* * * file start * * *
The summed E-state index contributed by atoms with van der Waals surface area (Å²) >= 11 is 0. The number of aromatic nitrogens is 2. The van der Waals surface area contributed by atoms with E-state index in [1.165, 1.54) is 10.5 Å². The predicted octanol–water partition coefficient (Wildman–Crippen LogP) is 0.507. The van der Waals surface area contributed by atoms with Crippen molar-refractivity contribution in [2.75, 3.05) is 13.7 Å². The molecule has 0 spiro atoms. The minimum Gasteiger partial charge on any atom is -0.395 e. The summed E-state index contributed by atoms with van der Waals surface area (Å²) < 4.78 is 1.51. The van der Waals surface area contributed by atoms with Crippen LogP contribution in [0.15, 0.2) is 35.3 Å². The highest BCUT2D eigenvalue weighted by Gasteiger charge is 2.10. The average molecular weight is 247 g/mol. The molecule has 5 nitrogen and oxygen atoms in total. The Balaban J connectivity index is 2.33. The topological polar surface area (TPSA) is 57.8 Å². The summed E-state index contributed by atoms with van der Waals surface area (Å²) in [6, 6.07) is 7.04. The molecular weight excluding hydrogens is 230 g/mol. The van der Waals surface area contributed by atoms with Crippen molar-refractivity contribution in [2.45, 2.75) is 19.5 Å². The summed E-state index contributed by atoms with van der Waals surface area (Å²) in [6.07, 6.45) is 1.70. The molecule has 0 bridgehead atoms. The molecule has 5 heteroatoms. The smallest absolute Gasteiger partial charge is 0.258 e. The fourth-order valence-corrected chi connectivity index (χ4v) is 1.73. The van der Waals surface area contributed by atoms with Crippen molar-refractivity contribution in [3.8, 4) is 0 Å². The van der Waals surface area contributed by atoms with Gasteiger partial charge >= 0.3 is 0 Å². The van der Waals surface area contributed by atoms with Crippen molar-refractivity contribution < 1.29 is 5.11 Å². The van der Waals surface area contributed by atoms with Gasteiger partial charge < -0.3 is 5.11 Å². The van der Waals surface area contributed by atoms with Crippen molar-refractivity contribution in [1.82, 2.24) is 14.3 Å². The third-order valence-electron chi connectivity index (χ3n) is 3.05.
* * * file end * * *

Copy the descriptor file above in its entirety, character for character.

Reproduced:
The summed E-state index contributed by atoms with van der Waals surface area (Å²) >= 11 is 0. The number of aromatic nitrogens is 2. The van der Waals surface area contributed by atoms with E-state index in [1.165, 1.54) is 10.5 Å². The predicted octanol–water partition coefficient (Wildman–Crippen LogP) is 0.507. The van der Waals surface area contributed by atoms with Crippen molar-refractivity contribution in [2.75, 3.05) is 13.7 Å². The molecule has 0 spiro atoms. The minimum Gasteiger partial charge on any atom is -0.395 e. The summed E-state index contributed by atoms with van der Waals surface area (Å²) < 4.78 is 1.51. The van der Waals surface area contributed by atoms with Crippen LogP contribution in [0.15, 0.2) is 35.3 Å². The highest BCUT2D eigenvalue weighted by Gasteiger charge is 2.10. The average molecular weight is 247 g/mol. The molecule has 5 nitrogen and oxygen atoms in total. The Balaban J connectivity index is 2.33. The topological polar surface area (TPSA) is 57.8 Å². The summed E-state index contributed by atoms with van der Waals surface area (Å²) in [6, 6.07) is 7.04. The molecular weight excluding hydrogens is 230 g/mol. The van der Waals surface area contributed by atoms with Crippen molar-refractivity contribution in [2.45, 2.75) is 19.5 Å². The summed E-state index contributed by atoms with van der Waals surface area (Å²) in [6.07, 6.45) is 1.70. The molecule has 0 bridgehead atoms. The molecule has 5 heteroatoms. The smallest absolute Gasteiger partial charge is 0.258 e. The fourth-order valence-corrected chi connectivity index (χ4v) is 1.73. The van der Waals surface area contributed by atoms with Crippen molar-refractivity contribution in [3.8, 4) is 0 Å². The van der Waals surface area contributed by atoms with Gasteiger partial charge >= 0.3 is 0 Å². The van der Waals surface area contributed by atoms with Crippen molar-refractivity contribution < 1.29 is 5.11 Å². The van der Waals surface area contributed by atoms with Gasteiger partial charge < -0.3 is 5.11 Å². The van der Waals surface area contributed by atoms with Crippen molar-refractivity contribution in [1.82, 2.24) is 14.3 Å². The third-order valence-electron chi connectivity index (χ3n) is 3.05.